"You'll work it off. Come on, help me get the garage doors up." I led the way through the office and into the garage. "There's nothing pending today so we can work on my project Bug."

The Beetle was unprepossessing at the moment, but when I was finished it would be painted, polished, and purring like a kitten. Then I'd sell it for twice what I had put into it and find another car to resurrect. I made almost half my income refurbishing old VW classics.

We'd worked a few hours in companionable silence when he asked to use the phone to make a long-distance call.

"Long as it's not to China," I said, coaxing a bolt held in place by thirty-odd years of rust.

I didn't sneak over to the office door to listen in. I don't make a practice of eavesdropping on private conversations. I don't have to. I have very good hearing.

"Hello," he said. "It's me."

My hearing was not so good, however, that I could hear the person he was talking to.

"I'm fine. I'm fine," he said quickly. "Look I can't talk long." Pause. "It's better you don't know." Pause. "I know. I saw a news report. I don't remember anything after we left the dance. I don't know what killed her or why it didn't kill me."

Ah, no, I thought.

"No. Look, it's better just now if you don't know where I am." Pause. "I told you, I don't know what happened. Just that I didn't kill her." Pause. "I don't know. I just want you to tell Mom and Dad I'm okay. I love them-and I'm looking for the ones who killed her. I have to go now." Pause. "I love you, too, Joe."

There were a dozen stories that could account for the half of his conversation that I heard. Two dozen.

But the most prevalent of the cautionary tales werewolves tell each other is what happens the first time a werewolf changes if he doesn't know what he is.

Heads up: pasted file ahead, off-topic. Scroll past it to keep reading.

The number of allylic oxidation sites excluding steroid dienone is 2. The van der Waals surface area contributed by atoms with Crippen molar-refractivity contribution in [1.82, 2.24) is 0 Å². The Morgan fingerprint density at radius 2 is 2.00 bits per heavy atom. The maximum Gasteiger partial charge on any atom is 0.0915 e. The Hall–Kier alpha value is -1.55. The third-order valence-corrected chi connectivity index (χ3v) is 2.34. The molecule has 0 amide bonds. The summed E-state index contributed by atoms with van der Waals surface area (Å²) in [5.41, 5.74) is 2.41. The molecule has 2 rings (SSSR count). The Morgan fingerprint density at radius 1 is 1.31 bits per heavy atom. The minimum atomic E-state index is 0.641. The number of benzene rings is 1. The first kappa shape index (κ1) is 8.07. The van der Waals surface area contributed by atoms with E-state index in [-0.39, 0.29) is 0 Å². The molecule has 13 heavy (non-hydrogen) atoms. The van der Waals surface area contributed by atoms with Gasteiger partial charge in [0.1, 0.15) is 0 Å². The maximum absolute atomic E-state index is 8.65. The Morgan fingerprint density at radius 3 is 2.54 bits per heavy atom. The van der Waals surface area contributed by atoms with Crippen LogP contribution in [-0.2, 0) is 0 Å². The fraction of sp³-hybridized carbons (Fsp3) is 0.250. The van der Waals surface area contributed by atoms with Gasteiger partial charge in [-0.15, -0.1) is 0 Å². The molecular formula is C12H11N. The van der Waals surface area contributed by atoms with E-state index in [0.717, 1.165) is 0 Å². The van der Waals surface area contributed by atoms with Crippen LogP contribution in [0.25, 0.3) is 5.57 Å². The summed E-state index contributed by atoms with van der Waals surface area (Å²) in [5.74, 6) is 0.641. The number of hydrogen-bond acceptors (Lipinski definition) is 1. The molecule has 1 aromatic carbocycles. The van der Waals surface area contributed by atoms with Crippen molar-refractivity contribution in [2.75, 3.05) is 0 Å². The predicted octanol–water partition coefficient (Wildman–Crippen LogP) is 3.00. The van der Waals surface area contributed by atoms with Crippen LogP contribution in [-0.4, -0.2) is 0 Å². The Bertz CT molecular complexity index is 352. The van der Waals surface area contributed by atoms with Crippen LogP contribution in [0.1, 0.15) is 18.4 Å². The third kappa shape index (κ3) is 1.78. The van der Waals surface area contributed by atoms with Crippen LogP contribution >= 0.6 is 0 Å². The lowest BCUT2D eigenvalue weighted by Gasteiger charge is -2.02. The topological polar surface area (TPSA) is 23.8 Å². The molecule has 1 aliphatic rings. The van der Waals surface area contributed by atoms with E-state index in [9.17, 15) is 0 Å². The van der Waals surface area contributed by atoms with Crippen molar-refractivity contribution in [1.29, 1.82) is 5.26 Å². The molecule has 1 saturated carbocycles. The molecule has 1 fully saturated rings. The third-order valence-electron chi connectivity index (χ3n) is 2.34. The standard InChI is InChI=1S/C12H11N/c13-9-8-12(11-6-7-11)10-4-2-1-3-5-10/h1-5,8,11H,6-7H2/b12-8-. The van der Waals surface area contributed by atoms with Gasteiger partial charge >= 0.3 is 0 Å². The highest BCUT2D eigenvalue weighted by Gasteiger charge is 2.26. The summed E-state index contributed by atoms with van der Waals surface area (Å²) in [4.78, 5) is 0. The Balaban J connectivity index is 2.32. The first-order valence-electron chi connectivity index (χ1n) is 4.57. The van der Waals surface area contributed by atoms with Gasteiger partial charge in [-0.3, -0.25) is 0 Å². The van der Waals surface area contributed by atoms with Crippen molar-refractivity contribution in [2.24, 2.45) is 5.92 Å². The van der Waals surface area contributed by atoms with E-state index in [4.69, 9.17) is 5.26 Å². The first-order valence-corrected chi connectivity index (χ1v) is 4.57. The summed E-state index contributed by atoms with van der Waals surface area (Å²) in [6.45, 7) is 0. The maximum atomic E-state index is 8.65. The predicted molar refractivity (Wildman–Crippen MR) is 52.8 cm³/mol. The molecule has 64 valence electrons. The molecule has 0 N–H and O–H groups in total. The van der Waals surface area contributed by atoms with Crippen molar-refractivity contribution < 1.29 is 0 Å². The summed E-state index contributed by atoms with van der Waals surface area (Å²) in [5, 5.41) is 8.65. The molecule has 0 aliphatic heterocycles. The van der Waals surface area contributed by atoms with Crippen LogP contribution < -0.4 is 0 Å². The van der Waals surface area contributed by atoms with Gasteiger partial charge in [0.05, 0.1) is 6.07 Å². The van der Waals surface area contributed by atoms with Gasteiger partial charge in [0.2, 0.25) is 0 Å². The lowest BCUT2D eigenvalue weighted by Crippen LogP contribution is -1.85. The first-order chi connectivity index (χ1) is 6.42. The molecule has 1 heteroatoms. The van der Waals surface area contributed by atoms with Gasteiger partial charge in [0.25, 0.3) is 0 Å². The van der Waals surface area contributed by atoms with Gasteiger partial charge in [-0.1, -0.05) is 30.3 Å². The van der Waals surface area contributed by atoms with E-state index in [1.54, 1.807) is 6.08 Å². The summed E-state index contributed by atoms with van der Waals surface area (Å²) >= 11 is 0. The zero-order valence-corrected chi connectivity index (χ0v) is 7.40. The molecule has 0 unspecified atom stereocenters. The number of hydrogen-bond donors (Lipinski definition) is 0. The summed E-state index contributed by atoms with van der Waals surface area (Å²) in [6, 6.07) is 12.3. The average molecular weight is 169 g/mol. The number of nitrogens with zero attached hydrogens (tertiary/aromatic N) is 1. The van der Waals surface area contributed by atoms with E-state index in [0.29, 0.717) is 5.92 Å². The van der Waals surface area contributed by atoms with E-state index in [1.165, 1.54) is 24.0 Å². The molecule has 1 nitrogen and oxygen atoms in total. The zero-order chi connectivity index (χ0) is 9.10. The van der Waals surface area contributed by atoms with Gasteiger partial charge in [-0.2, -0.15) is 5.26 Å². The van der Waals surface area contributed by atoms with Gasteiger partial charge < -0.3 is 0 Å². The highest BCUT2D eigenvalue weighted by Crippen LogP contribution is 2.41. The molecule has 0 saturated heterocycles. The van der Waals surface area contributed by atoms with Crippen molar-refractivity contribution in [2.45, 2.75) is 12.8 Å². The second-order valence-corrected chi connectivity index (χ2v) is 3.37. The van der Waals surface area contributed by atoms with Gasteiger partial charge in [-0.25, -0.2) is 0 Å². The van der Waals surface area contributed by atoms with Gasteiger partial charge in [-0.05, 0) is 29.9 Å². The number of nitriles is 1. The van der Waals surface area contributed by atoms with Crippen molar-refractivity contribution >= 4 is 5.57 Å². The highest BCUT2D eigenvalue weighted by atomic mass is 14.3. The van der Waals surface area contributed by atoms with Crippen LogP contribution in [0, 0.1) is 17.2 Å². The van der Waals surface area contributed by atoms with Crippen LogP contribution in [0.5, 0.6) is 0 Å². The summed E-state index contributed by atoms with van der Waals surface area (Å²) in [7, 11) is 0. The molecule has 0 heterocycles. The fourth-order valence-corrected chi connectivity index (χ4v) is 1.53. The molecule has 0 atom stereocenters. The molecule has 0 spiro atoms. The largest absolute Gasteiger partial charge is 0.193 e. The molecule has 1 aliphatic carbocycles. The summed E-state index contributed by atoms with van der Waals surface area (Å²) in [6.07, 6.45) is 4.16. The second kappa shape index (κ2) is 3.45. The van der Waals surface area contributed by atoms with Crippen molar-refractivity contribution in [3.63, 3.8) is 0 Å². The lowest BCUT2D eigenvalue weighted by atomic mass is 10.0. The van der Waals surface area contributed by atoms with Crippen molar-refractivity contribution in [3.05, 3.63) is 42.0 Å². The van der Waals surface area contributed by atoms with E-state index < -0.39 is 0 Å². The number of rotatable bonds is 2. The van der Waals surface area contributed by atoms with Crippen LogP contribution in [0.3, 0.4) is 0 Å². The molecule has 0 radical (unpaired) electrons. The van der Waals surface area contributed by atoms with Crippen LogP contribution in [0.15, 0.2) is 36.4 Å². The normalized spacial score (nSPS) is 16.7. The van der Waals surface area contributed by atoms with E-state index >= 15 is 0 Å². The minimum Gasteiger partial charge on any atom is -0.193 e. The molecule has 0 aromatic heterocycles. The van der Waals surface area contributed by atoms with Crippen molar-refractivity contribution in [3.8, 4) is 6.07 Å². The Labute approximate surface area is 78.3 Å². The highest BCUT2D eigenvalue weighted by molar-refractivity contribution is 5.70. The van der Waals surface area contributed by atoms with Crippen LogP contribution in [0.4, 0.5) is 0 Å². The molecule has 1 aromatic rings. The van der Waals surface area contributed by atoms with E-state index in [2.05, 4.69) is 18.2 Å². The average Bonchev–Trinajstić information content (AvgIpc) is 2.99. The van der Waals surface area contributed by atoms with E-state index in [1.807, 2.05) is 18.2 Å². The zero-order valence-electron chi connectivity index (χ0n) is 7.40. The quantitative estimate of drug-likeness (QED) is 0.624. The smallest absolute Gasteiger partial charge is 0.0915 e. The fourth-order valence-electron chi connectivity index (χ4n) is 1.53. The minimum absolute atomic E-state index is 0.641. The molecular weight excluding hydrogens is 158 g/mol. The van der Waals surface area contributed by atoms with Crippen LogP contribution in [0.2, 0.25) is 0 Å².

In my head, I translated Mac's half of the conversation into a picture of a boy leaving a high school dance to make out with his girlfriend under the full moon, not knowing what he was. New werewolves, unless they have the guidance of a strong dominant, have little control of their wolf form the first few times they change.

If Mac were a new werewolf, it would explain why he didn't notice that I was different from the humans around. You have to be taught how to use your senses.

Here in the US, most werewolves are brought over by friends or family. There is a support structure to educate the new wolf, to keep him and everyone around him safe-but there are still the occasional attacks by rogue werewolves. One of the duties of a pack is to kill those rogues and find their victims.

Despite the stories, any person bitten by a werewolf doesn't turn into another werewolf. It takes an attack so vicious that the victim lies near death to allow the magic of the wolf to slip past the body's immune system. Such attacks make the newspapers with headlines like "Man Attacked by Rabid Dogs." Usually the victim dies of the wounds or of the Change. If he survives, then he recovers quickly, miraculously-until the next full moon, when he learns that he didn't really survive at all. Not as he had been. Usually a pack will find him before his first change and ease his way into a new way of life. The packs watch the news and read the newspapers to prevent a new wolf from being alone-and to protect their secrets.